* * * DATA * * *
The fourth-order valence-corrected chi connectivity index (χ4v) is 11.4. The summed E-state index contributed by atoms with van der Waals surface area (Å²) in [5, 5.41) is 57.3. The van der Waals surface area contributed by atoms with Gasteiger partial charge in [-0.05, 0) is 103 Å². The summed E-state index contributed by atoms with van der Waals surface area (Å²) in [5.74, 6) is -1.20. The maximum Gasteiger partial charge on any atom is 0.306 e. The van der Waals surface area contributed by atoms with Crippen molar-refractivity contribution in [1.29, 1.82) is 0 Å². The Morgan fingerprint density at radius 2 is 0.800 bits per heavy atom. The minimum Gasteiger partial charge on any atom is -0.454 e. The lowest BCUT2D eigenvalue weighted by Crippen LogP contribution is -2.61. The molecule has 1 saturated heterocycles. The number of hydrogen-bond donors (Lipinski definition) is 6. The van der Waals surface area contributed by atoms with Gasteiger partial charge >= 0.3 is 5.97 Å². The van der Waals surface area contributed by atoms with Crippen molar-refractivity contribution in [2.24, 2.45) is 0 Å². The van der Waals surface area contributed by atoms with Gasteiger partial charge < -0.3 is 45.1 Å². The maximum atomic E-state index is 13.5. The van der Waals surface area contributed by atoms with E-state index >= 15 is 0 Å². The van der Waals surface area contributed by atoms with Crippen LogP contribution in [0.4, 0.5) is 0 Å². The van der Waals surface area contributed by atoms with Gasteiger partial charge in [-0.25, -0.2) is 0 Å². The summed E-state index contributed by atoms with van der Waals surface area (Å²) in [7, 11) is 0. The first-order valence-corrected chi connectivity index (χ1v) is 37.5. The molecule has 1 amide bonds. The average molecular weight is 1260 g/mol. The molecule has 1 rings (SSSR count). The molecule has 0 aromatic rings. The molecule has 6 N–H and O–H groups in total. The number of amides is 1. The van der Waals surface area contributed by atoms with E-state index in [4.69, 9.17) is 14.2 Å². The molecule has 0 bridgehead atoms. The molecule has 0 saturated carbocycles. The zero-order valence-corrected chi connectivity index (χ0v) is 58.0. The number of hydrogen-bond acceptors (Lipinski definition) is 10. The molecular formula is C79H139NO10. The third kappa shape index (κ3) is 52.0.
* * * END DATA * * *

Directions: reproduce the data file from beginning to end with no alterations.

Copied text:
The fourth-order valence-corrected chi connectivity index (χ4v) is 11.4. The summed E-state index contributed by atoms with van der Waals surface area (Å²) in [5, 5.41) is 57.3. The van der Waals surface area contributed by atoms with Gasteiger partial charge in [-0.05, 0) is 103 Å². The summed E-state index contributed by atoms with van der Waals surface area (Å²) in [5.74, 6) is -1.20. The maximum Gasteiger partial charge on any atom is 0.306 e. The van der Waals surface area contributed by atoms with Crippen molar-refractivity contribution in [1.29, 1.82) is 0 Å². The Morgan fingerprint density at radius 2 is 0.800 bits per heavy atom. The minimum Gasteiger partial charge on any atom is -0.454 e. The lowest BCUT2D eigenvalue weighted by Crippen LogP contribution is -2.61. The molecule has 1 saturated heterocycles. The number of hydrogen-bond donors (Lipinski definition) is 6. The van der Waals surface area contributed by atoms with Gasteiger partial charge >= 0.3 is 5.97 Å². The van der Waals surface area contributed by atoms with Crippen molar-refractivity contribution in [2.24, 2.45) is 0 Å². The van der Waals surface area contributed by atoms with Gasteiger partial charge < -0.3 is 45.1 Å². The maximum atomic E-state index is 13.5. The van der Waals surface area contributed by atoms with E-state index >= 15 is 0 Å². The van der Waals surface area contributed by atoms with Crippen LogP contribution in [0.4, 0.5) is 0 Å². The van der Waals surface area contributed by atoms with Gasteiger partial charge in [-0.25, -0.2) is 0 Å². The summed E-state index contributed by atoms with van der Waals surface area (Å²) in [7, 11) is 0. The first-order valence-corrected chi connectivity index (χ1v) is 37.5. The molecule has 1 amide bonds. The average molecular weight is 1260 g/mol. The molecule has 1 rings (SSSR count). The molecule has 0 aromatic rings. The molecule has 6 N–H and O–H groups in total. The number of amides is 1. The van der Waals surface area contributed by atoms with E-state index in [4.69, 9.17) is 14.2 Å². The molecule has 0 bridgehead atoms. The molecule has 0 saturated carbocycles. The zero-order valence-corrected chi connectivity index (χ0v) is 58.0. The number of hydrogen-bond acceptors (Lipinski definition) is 10. The molecular formula is C79H139NO10. The third kappa shape index (κ3) is 52.0.